One of the closest friends during my growing-up days was Murphy. A loyal friend, always reliable. Well, almost always! It was ready to sit up with me through the nights as I struggled with my exam preparations. And Murphy was one loyal entertainer! Never a dull moment with Murphy around.
Now a long forgotten name, Murphy used to be a leading brand of radios in those days. Remember?
We had the most gorgeous set ever, valves and all. Squarish one, with circular knobs for volume and frequency setting. A knob for navigating from medium wave to short wave 1, 2 and 3. The radio panel had a neatly printed list of broadcasting stations: Dacca, Hyderabad, Delhi, Lahore, Karachi etc. It amazed me as to why some cities long separated from India still found a mention on the panel. Maybe the radio was produced so long ago, maybe not. I wonder why I never questioned this of my parents.
It took some two minutes for the valves to warm up before we could hear any sound, and a few more minutes to zero onto the radio station of our choice. And then the somewhat unpredictable nature of the antenna which had to be coaxed into action during inclement weather by dexterous realignment. Some brave souls, like me, would clamber up to the house terrace to fix the antenna.
Jamshedpur had no local dailies then and no television, of course. So we would tune into our radio for any breaking news. Indo-Pak war of 1971, unseating of Indira Gandhi in the Allahabad High Court judgment, the notorious emergency of 1975, the general elections of 1977 and so on. All India Radio (AIR) was government controlled, full of government propaganda. Hence we would turn to the Hindi service of the BBC at 8 pm for authentic news. Our journalist heroes those days were Mark Tully, then the India correspondent for the BBC and the broadcaster Ratnakar Bharatiya who had an amazing voice.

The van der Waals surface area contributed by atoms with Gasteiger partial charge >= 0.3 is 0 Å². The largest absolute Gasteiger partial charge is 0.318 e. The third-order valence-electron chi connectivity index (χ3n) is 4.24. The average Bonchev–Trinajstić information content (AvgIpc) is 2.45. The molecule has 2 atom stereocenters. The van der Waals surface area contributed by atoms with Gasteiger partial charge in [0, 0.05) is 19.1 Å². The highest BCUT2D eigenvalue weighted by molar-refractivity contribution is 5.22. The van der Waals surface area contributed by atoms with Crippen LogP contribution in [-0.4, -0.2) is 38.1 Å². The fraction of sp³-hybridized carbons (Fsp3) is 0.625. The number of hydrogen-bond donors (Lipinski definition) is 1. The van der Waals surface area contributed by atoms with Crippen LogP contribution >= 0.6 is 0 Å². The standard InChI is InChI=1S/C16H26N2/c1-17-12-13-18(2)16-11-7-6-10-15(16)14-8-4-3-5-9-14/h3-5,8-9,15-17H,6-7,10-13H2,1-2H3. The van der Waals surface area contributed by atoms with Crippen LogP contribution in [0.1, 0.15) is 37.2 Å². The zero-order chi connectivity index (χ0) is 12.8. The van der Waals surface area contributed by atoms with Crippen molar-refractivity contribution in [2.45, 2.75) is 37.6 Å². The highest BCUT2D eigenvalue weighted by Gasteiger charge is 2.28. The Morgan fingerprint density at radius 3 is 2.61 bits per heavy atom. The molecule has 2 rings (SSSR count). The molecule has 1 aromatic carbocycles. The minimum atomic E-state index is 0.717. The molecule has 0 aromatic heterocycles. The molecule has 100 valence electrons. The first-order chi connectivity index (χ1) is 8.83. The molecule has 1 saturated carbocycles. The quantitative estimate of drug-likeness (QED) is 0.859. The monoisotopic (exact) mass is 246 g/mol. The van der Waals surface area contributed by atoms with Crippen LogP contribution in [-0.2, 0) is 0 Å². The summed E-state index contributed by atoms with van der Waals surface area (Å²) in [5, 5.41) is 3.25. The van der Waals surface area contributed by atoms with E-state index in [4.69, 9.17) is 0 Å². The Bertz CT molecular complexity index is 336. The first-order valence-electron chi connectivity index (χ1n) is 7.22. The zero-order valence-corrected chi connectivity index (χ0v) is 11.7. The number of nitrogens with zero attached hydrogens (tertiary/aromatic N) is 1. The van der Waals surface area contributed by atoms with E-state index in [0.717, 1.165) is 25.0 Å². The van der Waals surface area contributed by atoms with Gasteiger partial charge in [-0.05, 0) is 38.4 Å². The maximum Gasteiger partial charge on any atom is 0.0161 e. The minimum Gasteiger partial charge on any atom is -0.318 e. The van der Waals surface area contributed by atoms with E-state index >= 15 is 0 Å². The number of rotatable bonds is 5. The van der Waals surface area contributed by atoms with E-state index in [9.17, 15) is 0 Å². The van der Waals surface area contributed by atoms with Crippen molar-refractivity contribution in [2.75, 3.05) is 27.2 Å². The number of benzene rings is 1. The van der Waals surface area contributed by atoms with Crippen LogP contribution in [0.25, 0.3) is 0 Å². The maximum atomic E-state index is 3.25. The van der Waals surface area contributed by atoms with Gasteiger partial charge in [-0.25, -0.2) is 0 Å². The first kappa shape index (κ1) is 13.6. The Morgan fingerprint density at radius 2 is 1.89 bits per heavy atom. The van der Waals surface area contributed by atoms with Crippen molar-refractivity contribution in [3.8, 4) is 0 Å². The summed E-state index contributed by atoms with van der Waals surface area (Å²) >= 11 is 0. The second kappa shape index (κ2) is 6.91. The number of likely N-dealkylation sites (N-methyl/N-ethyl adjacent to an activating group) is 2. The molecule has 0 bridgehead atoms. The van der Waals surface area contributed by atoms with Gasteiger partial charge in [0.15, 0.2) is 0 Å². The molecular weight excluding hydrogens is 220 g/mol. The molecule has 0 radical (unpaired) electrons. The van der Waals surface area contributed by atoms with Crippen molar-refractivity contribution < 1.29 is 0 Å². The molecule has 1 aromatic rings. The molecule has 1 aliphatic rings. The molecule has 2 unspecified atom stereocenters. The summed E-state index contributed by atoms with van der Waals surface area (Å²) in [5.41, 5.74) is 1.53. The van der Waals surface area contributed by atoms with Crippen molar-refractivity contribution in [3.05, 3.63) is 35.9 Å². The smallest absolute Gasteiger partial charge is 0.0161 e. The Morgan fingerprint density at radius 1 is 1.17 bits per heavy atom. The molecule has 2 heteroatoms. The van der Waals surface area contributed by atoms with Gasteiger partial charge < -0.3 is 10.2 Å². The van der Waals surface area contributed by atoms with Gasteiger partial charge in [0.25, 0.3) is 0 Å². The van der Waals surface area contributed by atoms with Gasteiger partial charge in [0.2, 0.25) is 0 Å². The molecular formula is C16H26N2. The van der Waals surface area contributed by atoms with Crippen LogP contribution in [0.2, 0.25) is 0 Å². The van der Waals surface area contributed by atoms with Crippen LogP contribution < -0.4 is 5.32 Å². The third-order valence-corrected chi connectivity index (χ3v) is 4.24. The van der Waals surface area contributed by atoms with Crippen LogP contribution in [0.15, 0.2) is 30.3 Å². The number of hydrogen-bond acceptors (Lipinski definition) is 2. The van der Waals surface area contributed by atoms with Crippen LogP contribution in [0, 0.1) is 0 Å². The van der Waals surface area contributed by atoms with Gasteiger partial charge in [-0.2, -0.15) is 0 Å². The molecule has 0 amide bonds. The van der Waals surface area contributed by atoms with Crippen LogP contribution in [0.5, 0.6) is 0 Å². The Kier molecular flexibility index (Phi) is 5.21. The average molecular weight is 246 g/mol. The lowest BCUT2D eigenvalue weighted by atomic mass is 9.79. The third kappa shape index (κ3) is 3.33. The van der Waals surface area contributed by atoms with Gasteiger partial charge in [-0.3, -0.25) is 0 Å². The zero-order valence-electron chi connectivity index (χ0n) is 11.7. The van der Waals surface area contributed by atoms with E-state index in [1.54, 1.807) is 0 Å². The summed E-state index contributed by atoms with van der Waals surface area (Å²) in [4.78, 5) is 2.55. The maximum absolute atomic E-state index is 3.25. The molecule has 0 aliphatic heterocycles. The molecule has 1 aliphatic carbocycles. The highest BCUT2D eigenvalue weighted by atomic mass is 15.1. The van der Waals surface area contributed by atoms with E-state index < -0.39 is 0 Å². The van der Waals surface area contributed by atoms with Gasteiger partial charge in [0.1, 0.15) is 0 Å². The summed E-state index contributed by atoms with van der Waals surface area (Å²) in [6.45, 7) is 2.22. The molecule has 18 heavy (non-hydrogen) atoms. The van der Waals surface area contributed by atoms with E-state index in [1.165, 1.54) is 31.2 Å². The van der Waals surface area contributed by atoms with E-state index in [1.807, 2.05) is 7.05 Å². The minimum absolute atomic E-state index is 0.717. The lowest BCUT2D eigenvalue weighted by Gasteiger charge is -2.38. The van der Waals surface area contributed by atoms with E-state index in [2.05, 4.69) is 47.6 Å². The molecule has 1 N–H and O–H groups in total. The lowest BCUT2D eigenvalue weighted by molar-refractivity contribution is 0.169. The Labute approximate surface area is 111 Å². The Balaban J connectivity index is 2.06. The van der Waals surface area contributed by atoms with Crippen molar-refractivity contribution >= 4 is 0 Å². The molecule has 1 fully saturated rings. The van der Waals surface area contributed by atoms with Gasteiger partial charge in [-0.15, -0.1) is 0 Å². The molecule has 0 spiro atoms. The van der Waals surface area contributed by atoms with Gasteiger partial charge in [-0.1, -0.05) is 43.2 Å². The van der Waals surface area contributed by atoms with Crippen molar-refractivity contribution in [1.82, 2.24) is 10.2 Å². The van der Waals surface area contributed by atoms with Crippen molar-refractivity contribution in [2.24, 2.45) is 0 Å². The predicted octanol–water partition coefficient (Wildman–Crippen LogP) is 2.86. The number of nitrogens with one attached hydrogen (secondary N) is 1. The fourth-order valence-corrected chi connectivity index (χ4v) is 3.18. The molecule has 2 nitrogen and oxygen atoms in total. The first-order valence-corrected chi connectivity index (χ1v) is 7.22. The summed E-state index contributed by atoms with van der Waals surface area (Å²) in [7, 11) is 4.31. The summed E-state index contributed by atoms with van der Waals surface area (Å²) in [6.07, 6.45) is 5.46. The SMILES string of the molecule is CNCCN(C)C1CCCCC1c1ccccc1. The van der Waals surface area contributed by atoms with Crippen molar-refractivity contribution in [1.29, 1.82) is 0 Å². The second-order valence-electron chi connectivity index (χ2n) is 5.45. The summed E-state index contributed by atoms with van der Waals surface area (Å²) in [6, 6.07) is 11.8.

And of course the commentaries of cricket and hockey matches. Does anyone remember Jasdev Singh’s electrifying description of a sudden center forward move; precise, speedy, accurate. And ending with the excited shout, “aur yeh goal!!” And Dicky Rutnagur with his clipped accent commentating on cricket. I followed India’s famous cricket World Cup victory in 1983 on the radio. When I told this to my sons, they were aghast! How could anyone follow a live cricket match via an audio commentary!
While news and commentaries were important, film songs were a key attraction. Good- old Murphy was the only source of entertainment we had. No TVs those days in Jamshedpur, record player with its 33 1/3 speed discs out of reach for most of us, cassette players very new. (The days of WaIkman, iPod and MP3 players were far away!!). Over time, I gained expertise in coaxing Hindi film music out of our radio at virtually all times of the day. And night!
The biggest attraction of course was Binaca Geet Mala. We would wait the whole week to listen to this Hindi film song countdown at 8 pm on Wednesdays, paper and pen in hand to make a note of each of the sixteen top songs of the week. The ‘sartaj” geet, given a farewell from the weekly countdowns with blows of a trumpet, was marked with an asterisk in out list. Sharp at 8pm, Ameen Sayani mellifluous voice would breeze in through the airwaves, “Bhaiyo aur behno…”, and the weekly magic would commence. In between the songs, Ameen Sayani would alternately promote Binaca toothpaste- and toothbrush, advice a young lover how to handle unrequited love, give a teaser of songs which could be a part of the Geetmala or deliver homilies on how to be a better person. All delivered in his friendly and soothing voice.